These general signs and symptoms don’t necessarily mean your child has childhood schizophrenia. These could indicate a phase, another mental health disorder such as depression or an anxiety disorder, or a medical condition. Seek medical care as soon as possible if you have concerns about your child’s behavior or development.
Suicidal thoughts and behavior
Suicidal thoughts and behavior are common among people with schizophrenia. If you have a child or teen who is in danger of attempting suicide or has made a suicide attempt, make sure someone stays with him or her. Call 911 or your local emergency number immediately. Or if you think you can do so safely, take your child to the nearest hospital emergency room.
It’s not known what causes childhood schizophrenia, but it’s thought that it develops in the same way as adult schizophrenia does. Researchers believe that a combination of genetics, brain chemistry and environment contributes to development of the disorder. It’s not clear why schizophrenia starts so early in life for some and not for others.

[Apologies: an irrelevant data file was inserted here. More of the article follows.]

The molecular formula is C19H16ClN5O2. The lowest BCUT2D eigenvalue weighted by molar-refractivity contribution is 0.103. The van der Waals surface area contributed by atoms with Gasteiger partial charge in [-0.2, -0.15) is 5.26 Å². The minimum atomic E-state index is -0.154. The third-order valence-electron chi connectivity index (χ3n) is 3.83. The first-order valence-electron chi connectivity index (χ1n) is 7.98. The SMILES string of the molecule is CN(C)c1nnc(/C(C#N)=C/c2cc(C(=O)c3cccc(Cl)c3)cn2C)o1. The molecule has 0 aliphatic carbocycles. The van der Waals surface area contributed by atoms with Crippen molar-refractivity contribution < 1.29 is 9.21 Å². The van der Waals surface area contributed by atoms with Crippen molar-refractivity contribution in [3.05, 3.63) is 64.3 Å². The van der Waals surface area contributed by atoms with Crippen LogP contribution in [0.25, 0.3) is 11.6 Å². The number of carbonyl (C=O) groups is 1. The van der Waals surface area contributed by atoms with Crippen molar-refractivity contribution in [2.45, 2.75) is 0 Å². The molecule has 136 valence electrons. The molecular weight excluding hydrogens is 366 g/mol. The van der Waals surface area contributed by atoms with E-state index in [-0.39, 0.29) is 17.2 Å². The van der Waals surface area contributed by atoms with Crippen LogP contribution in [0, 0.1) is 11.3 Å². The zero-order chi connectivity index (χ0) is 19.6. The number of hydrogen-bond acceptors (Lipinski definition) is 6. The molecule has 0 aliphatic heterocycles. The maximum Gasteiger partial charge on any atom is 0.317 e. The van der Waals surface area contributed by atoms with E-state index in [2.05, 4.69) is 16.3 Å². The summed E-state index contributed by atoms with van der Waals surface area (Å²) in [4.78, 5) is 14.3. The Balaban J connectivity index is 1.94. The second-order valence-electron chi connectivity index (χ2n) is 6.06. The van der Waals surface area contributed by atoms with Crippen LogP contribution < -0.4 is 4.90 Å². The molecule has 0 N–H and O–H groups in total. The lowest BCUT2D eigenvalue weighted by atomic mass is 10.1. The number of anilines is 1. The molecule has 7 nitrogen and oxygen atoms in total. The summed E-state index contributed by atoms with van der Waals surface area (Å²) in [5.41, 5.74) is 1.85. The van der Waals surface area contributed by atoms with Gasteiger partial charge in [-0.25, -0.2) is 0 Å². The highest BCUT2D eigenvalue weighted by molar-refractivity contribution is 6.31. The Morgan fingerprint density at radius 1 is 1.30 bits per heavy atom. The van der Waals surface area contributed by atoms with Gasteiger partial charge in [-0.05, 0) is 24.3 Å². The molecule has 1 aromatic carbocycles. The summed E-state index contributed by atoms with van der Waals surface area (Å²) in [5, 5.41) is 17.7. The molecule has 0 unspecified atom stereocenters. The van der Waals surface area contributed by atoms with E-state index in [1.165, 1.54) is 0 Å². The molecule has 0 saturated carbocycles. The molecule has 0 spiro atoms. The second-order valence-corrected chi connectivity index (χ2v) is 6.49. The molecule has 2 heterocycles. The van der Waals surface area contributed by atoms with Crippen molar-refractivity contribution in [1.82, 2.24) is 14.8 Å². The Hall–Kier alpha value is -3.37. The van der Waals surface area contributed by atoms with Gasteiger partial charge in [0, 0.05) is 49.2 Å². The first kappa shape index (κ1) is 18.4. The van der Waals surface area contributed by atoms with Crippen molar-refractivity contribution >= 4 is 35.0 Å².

Problems with certain naturally occurring brain chemicals, including neurotransmitters called dopamine and glutamate, may contribute to schizophrenia. Neuroimaging studies show differences in the brain structure and central nervous system of people with schizophrenia. While researchers aren’t certain about the significance of these changes, they indicate that schizophrenia is a brain disease.